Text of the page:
There is no way to make this poetic, or pretty, or palatable to everyone. So I’ll just go ahead and say it: I’m not doing a good enough job teaching my children about racism.
When I start my day in the morning, racism isn’t on my “radar.” I’m a white woman living in a rural Arkansas town that is largely white. There isn’t much here in the way of children’s activities or centers where my children are introduced to many different kids. We start our day with a few tantrums, breakfast, and we go on about our day; some days, we go all day without even seeing anyone at all. Other days, we have playdates or normal interactions at a few stores or at the park. We hardly see anyone who speaks a different language or has a different skin tone. We rarely have encounters that warrant a talk about skin color, ethnicities, languages, or history. We just don’t talk about much that is different than us.
This is not great parenting on my part. I realized this when, at my preschooler’s open house, I saw so many different families and children who are different than us. Different skin tones, different ethnicities, religions, backgrounds. My mind raced, searching for some way I could easily rectify four years of not doing a good job at this. I drew blanks. I cringed as I thought about the rude, misunderstanding remarks my toddler might make to another child at school. I felt immeasurably guilty and angry with myself.
I’ve been thinking back to my own childhood, and I realize that I was not taught either. Besides the basics, like “the golden rule,” and “being different is okay,” there was no substance behind learning about different ethnicities, religions, skin tones, or the extent of racism in America. As a white woman who grew up in a white family, these topics “didn’t apply” to me, so it was easy to skip them. And it would be easy to skip them now, as I’m raising three white males in a white family.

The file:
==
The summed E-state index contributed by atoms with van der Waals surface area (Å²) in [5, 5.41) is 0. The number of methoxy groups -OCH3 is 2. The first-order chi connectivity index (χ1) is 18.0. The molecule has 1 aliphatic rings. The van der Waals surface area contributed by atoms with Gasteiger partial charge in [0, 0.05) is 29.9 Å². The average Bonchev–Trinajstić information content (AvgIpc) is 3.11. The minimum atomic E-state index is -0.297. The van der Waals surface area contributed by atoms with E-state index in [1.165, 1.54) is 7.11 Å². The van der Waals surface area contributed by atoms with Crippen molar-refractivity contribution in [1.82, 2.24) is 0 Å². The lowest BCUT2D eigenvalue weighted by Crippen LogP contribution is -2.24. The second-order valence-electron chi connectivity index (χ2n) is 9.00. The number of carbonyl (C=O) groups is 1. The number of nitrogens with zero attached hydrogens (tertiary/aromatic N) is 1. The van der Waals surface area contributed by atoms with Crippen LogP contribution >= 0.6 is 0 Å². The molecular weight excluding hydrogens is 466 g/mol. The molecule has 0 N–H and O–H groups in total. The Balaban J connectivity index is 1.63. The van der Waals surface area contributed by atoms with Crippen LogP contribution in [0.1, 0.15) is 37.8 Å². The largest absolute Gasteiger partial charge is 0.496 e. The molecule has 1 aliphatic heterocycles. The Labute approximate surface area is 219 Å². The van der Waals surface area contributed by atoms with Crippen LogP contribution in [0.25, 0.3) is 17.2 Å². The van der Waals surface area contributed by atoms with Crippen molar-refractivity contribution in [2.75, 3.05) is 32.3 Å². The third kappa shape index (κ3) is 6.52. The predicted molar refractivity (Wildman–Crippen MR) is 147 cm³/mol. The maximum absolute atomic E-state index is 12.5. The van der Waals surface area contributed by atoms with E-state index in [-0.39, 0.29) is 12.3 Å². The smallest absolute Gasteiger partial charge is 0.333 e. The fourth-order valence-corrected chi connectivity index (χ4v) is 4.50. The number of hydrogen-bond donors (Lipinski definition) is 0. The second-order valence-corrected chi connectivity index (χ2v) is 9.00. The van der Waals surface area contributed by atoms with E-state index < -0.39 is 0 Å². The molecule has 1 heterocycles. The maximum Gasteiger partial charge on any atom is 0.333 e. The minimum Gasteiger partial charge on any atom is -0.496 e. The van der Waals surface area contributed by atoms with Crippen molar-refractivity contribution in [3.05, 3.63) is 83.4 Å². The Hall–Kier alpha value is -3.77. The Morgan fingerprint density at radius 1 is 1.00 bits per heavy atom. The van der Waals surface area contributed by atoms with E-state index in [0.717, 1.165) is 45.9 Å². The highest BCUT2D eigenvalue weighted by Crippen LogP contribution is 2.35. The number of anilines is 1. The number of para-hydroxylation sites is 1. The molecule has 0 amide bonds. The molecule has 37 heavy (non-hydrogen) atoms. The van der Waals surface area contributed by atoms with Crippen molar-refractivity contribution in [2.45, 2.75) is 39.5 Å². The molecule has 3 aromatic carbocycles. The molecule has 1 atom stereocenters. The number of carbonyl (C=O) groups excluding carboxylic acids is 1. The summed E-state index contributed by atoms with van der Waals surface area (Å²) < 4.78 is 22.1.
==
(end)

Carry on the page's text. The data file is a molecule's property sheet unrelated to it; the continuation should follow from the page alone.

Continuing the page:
But it’s not okay to skip them, and it’s not okay to skim them, either.
Many of us come from the “but I’m not a racist!” camp, which can easily snowball into a way to turn a blind eye to the racism that unfolds around us, whether we see it or read about it or hear it from our neighbors. Maybe we just don’t know how to confront how deeply uncomfortable it is to talk about this. Especially when we feel like we aren’t part of the problem.
Because I’m not racist, it’s my job to be more than anti-racist in sentiment. It’s not enough to simply tell my kids, “skin color doesn’t matter.” Raising a “color blind” child isn’t enough, because skin color does matter. It matters to the little boys and girls who have been teased because of it. It matters to the families that have endured prejudice comments in passing, or blatantly racist remarks on the streets. It matters to the children who have moms and dads with different religious and cultural backgrounds, different skin tones, and different traditions. It matters because racism is an undeniable part of American history, and it matters because it’s still an undeniable part of our society today. Teaching our children about this can start in the same way we might talk about bullying, but it will unfold into something more. As our children grow up, preparing them to be an ally for people who are systematically, historically, and culturally oppressed will make a difference as they grow up. It will make a difference as they might encounter laws and social movements–like many of the events that we have been seeing unfold in our world–and they decide to fight for the millions of amazing humans who deserve a voice and a place here.
Just like I’m not the perfect mother, I’m not the perfect ally. But I do know that I care about raising human beings who care about other human beings, on a level that goes beyond their zip code, skin color, religion, and ethnicity. I know that I want to be a better ally, just like how I want to be a better mother, always.
We are raising children who will lead the way into a new world. And when I envision that world, I hope that there will be much less hatred, and much more safety for all people here. That world starts with us, in our homes, in our towns, in our hearts.